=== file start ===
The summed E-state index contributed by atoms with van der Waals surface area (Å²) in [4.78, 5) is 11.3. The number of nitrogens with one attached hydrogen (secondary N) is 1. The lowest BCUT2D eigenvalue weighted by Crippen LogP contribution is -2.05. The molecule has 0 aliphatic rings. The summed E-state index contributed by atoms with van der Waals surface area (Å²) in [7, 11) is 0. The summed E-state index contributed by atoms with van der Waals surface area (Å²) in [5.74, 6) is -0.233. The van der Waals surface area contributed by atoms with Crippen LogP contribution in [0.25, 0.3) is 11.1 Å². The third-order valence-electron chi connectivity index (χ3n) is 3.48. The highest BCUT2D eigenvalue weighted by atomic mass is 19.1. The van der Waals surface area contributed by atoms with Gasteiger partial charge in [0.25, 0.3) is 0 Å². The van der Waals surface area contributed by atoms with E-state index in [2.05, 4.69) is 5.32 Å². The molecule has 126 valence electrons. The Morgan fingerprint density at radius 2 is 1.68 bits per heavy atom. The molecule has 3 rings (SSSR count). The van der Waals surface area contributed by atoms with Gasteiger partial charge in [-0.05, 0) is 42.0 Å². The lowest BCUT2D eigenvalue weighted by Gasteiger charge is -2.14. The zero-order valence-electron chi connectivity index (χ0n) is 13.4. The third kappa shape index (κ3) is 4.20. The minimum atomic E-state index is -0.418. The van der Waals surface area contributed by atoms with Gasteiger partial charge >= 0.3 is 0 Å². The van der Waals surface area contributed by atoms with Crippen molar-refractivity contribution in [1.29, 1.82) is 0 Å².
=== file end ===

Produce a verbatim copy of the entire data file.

The summed E-state index contributed by atoms with van der Waals surface area (Å²) in [4.78, 5) is 11.3. The number of nitrogens with one attached hydrogen (secondary N) is 1. The lowest BCUT2D eigenvalue weighted by Crippen LogP contribution is -2.05. The molecule has 0 aliphatic rings. The summed E-state index contributed by atoms with van der Waals surface area (Å²) in [7, 11) is 0. The summed E-state index contributed by atoms with van der Waals surface area (Å²) in [5.74, 6) is -0.233. The van der Waals surface area contributed by atoms with Crippen LogP contribution in [0.25, 0.3) is 11.1 Å². The third-order valence-electron chi connectivity index (χ3n) is 3.48. The highest BCUT2D eigenvalue weighted by atomic mass is 19.1. The van der Waals surface area contributed by atoms with Gasteiger partial charge in [0.25, 0.3) is 0 Å². The van der Waals surface area contributed by atoms with E-state index in [2.05, 4.69) is 5.32 Å². The molecule has 126 valence electrons. The Morgan fingerprint density at radius 2 is 1.68 bits per heavy atom. The molecule has 3 rings (SSSR count). The van der Waals surface area contributed by atoms with Gasteiger partial charge in [-0.05, 0) is 42.0 Å². The lowest BCUT2D eigenvalue weighted by Gasteiger charge is -2.14. The zero-order valence-electron chi connectivity index (χ0n) is 13.4. The third kappa shape index (κ3) is 4.20. The minimum atomic E-state index is -0.418. The van der Waals surface area contributed by atoms with Gasteiger partial charge >= 0.3 is 0 Å². The van der Waals surface area contributed by atoms with Crippen molar-refractivity contribution in [1.29, 1.82) is 0 Å².